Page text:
The bichon has high emotional intelligence and is a very smart dog, but it can be challenging to train. You will need a lot of patience, consistency positive reinforcement to bring out the best in them. They can also be challenging to housebreak. Nonetheless, if you are patient and stay consistent, the hard work and effort are all worth it.
On the other hand, Shelties are highly intelligent and easily trainable dogs. However, their quick minds and high energy levels mean they get bored extremely quickly. Shelties thrive with a job to do, and investing time in herding trials, agility, obedience, or another activity is the best way to keep a sheltie from becoming frustrated and destructive.
When deciding between bichons frises and Shelties, it is crucial to consider their grooming requirements. Both breeds have extremely high grooming needs. Both require daily brushing and visits to the parlor every 4 to 6 weeks.
Bichons frises are low shedders while Sheltie shedding can be extreme when the seasons change. Both breeds need regular nail trimming, ear cleaning, and good dental hygiene.
Exercise is one of the most critical differences between a Sheltie and a bichon frise. Bichons frises have a lower energy level than Shelties. While they still enjoy plenty of playtime, they only need about a 30 min walk a day to stay happy and happy and healthy.
On the other hand, Shelties require more physical exercise than bichons. A Sheltie needs at least an hour a day of exercise. This will need to include some activity that is more intensive than just a walk. Whether playing fetch, going for a run, hiking, or navigating an agility course, your Sheltie needs to hit that cardio.
Bichon Frise vs. Sheltie: Which Should You Get as a Pet?
Consider both your and the dog’s needs before deciding between a bichon frise and a sheltie.
Get a Bichon Frise If:
- You need a dog better suited to an apartment or smaller living space. Shelties are prone to barking and are high-energy, so they are usually not the best apartment dog.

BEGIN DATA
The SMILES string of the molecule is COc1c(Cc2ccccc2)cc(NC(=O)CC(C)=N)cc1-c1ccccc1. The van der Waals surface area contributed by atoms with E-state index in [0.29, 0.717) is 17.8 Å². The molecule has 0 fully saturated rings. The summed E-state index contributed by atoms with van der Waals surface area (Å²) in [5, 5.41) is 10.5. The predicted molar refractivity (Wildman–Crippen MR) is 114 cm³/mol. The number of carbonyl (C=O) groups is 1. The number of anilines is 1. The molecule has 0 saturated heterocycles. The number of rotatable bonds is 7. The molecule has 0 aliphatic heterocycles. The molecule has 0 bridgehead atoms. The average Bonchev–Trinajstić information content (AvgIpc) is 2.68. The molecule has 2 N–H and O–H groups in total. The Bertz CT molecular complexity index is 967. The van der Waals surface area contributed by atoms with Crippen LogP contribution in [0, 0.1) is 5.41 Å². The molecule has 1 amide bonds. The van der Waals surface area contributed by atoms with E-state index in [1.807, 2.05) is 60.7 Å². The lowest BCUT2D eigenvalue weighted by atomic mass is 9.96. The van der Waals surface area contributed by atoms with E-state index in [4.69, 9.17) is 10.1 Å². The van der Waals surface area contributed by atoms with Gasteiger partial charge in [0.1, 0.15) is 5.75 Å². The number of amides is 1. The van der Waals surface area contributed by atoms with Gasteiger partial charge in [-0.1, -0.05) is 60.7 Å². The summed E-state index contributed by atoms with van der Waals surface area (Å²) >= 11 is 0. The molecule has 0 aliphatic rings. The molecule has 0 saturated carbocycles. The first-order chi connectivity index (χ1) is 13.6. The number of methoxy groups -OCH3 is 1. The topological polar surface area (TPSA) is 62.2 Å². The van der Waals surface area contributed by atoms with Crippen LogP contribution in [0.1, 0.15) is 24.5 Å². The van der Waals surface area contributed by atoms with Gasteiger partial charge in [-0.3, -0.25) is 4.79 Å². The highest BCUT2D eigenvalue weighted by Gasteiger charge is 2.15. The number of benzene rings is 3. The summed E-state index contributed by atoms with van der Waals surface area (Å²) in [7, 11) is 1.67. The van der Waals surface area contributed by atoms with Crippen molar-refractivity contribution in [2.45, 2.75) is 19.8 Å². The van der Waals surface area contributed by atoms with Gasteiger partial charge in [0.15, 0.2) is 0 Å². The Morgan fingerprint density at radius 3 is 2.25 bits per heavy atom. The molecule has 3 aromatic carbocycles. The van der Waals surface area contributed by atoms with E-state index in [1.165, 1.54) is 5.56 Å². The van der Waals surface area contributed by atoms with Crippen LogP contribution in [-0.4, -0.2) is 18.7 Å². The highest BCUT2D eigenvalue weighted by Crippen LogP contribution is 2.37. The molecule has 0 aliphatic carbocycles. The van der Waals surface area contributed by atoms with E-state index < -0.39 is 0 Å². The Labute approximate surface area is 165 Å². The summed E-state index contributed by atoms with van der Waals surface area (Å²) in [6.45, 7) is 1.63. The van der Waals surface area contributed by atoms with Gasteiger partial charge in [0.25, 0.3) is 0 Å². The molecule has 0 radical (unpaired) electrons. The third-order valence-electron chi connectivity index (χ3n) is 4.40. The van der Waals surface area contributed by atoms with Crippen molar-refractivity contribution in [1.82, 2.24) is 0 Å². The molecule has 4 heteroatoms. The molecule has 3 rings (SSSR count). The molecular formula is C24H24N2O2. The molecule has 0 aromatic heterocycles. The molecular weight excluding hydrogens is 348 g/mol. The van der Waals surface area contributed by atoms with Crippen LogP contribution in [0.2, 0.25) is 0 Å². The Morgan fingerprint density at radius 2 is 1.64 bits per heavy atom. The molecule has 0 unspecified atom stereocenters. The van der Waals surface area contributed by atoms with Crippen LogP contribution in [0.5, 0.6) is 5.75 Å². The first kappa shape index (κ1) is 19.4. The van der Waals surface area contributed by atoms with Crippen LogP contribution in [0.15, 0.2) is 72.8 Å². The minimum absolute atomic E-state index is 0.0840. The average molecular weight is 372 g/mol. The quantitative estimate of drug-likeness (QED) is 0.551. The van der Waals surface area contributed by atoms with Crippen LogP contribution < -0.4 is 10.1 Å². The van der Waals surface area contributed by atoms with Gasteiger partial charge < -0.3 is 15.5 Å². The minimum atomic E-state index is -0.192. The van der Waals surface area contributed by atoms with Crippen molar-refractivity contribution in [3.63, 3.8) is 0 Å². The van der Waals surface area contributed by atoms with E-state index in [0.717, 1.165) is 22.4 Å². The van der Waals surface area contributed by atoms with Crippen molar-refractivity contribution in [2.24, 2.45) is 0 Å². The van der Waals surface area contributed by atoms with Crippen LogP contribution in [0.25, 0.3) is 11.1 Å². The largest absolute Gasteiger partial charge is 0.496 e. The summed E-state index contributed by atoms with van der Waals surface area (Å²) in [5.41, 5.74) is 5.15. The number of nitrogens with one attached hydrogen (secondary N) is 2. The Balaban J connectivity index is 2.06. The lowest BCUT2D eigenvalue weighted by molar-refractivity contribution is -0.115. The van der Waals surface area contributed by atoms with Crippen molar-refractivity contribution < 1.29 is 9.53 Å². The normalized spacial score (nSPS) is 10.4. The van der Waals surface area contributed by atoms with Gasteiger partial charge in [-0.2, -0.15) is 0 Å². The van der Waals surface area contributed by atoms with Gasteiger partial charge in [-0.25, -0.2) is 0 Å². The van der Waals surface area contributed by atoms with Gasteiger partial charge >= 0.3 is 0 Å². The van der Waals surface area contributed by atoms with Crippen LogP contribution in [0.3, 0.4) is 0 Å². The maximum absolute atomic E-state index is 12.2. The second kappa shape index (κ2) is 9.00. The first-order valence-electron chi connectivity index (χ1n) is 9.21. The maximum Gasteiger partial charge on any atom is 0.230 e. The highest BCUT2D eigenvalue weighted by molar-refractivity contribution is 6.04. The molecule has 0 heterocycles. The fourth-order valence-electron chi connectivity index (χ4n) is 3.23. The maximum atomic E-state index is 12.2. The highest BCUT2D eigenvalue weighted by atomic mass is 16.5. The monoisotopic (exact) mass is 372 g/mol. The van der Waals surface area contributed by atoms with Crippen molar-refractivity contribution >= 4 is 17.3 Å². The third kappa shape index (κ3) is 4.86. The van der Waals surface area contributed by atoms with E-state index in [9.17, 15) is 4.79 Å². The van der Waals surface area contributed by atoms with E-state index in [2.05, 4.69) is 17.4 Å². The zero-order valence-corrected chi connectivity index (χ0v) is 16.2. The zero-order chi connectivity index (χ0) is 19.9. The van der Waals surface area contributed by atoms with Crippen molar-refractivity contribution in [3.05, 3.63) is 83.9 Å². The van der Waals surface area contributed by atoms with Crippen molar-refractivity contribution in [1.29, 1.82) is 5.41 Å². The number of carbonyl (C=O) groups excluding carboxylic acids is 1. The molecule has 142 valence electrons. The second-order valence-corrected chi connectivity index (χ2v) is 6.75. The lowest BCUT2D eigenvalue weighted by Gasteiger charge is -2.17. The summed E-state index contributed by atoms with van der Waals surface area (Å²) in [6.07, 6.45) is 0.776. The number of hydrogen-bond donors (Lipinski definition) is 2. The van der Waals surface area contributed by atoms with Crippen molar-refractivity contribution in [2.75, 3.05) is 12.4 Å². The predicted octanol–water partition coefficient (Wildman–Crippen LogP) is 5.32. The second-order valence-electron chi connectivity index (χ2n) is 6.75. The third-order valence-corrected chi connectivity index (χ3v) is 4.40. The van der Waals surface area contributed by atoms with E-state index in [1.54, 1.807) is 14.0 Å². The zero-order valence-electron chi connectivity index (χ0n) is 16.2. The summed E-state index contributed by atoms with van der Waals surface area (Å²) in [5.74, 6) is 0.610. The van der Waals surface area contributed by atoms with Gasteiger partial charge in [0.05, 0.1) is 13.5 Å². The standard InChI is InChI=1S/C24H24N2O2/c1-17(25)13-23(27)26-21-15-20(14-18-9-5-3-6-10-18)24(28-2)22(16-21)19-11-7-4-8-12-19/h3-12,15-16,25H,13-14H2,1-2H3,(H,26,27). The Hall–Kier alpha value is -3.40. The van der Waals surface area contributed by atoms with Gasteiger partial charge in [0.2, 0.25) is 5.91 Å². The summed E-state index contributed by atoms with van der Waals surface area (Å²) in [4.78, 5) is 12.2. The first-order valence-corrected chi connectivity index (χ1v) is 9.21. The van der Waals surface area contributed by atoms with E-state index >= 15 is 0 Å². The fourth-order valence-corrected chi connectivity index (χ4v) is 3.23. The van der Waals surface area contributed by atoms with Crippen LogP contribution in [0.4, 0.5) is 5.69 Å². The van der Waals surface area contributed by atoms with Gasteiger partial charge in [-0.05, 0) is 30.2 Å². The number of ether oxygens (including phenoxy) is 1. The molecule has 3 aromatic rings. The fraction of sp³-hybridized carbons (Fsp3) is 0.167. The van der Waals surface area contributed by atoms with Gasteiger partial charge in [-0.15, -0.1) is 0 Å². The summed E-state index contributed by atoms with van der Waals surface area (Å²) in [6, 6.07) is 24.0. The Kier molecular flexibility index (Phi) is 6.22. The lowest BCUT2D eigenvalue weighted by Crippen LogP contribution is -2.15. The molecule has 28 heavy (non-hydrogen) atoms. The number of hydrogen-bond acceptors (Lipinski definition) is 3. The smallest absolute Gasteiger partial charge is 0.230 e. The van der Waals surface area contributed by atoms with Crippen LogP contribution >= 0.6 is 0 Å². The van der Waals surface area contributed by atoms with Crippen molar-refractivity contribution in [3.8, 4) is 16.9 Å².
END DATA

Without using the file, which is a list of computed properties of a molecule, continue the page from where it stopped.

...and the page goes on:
- Somebody in your household struggles with allergies, the bichon frise is a good choice as a hypoallergenic dog.
- You are a household with only adults or older children.
- You are up for plenty of intensive grooming.
- You don’t want a dog with excessive exercise needs but rather a companion that will enjoy cuddling on the couch.
- You need an easy-going dog that doesn’t need loads of daily training and mental stimulation.
- You have other pets like cats, but not large dogs that could inadvertently hurt the bichon.
- You or somebody in your household is home most of the time.
Get a Sheltie If:
- You have a larger area with a yard.
- You want a dog that can be relatively active with you, such as joining you on light jogs or taking part in agility trials.
- You are up for plenty of obedience training and socialization.
- You want an alert dog that will warn of any intruders.
- You are prepared for daily grooming sessions.
- You’re in love with the classical “lassie” looks.
- You don’t have smaller animals such as cats. While shelties tend to get on with other animals when socialized, their instinct to herd can become a nuisance for smaller pets.
- You are looking for a hyper-intelligent small breed that will rake in those obedience trophies.
If you still can’t decide, also check out Shelchon – a mixed breed that combines the best that these two have to offer.
Bichons frises and shelties are both gorgeous and affectionate dogs, so picking one can be difficult. Although these two dogs share the same intensive grooming requirements, they are extremely different in most other ways.
The Sheltie is a high-energy working dog that thrives on having a job to do and plenty of exercise. Meanwhile, the smaller bichon frise is suited to a more sedate and leisurely lifestyle, with fewer space requirements.
Considering Other Breeds Too?
See how bichon frise compares with: Beagle | Bolognese | Boston Terrier | Brussels Griffon | Cavachon | Cavalier King Charles Spaniel | Cavapoo | Chihuahua | Cockapoo | Coton de Tulear | French Bulldog | German Shepherd | Golden Retriever | Goldendoodle | Havanese | Labrador Retriever | Lhasa Apso | Maltese | Maltipoo | Papillon | Pomeranian | Poochon | Poodle | Pug | Samoyed | Schnauzer | Scottish Terrier | Shichon | Shih Tzu | West Highland Terrier | Yorkshire Terrier